Thursday, 12 July 2012: 2:45 PM
Essex Center/South (Westin Copley Place)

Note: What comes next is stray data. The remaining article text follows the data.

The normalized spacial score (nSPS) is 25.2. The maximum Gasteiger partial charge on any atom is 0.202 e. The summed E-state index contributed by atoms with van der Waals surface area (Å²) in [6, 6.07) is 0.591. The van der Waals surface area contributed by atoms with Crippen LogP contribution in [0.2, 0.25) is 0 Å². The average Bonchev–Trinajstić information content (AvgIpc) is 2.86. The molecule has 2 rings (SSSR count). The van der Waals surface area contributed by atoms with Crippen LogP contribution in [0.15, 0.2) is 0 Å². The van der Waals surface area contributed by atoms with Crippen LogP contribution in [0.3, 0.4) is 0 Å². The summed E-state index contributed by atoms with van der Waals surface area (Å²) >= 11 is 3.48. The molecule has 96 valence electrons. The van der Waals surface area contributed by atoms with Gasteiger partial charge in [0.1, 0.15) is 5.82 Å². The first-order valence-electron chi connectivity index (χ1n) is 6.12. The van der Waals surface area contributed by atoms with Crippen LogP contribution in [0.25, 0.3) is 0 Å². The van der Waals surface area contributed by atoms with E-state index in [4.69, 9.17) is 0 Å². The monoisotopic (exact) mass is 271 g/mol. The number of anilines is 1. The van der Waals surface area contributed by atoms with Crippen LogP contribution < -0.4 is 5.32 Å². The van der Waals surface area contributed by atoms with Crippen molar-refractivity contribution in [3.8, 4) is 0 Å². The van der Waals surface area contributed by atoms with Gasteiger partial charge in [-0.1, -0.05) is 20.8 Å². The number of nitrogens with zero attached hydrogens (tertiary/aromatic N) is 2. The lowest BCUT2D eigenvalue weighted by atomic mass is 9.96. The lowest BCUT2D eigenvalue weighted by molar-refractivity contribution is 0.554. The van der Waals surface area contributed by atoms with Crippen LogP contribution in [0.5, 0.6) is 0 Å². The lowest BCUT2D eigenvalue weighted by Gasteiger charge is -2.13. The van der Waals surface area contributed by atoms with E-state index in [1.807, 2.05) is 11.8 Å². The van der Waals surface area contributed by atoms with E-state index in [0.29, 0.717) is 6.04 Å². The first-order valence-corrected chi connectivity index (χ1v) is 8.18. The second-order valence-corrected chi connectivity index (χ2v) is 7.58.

Field measurements of the wake flow produced from the interaction between the atmospheric boundary layer and a wind turbine are performed with three LiDARs. The tested wind turbine is a 2 MW Enercon E-70 located in Collonges, Switzerland. First, single LiDAR measurements are performed in order to check accuracy of the mean axial velocity and frequency resolution of velocity fluctuations. Subsequently, two-dimensional measurements with a single LiDAR are carried out over vertical sections of the wake and the mean wake flow is obtained by averaging 2D measurements consecutively performed. The high spatial resolution of the used LiDAR allows characterizing in details wind turbine wakes, e.g. the velocity defect in the central part of the wake and its downstream recovery. Single LiDAR measurements are also performed by staring the laser beam at selected fixed directions and maximizing the sampling frequency in order to characterize wake turbulence. From these tests fluctuation peaks are detected in correspondence of the turbine blade top-tip height, which could represent dangerous fatigue loads for following wind turbines within a wind farm; the magnitude of these fluctuation peaks is reduced by moving downstream. Moreover, the proper characterization of flow fluctuations is proved by the detection of the inertial subrange from spectral analysis of these velocity signals. Simultaneous measurements with two LiDARs are performed over the mean vertical symmetry plane of the wake, while a third LiDAR measures the incoming wind over a vertical plane parallel to the mean wind direction and lying outside of the wake. For these measurements axial and vertical velocity components are retrieved only for measurement points where the two laser beams result to be roughly orthogonal. These 2D measurements confirm the presence of significant flow fluctuations at blade top-tip height in the near wake.
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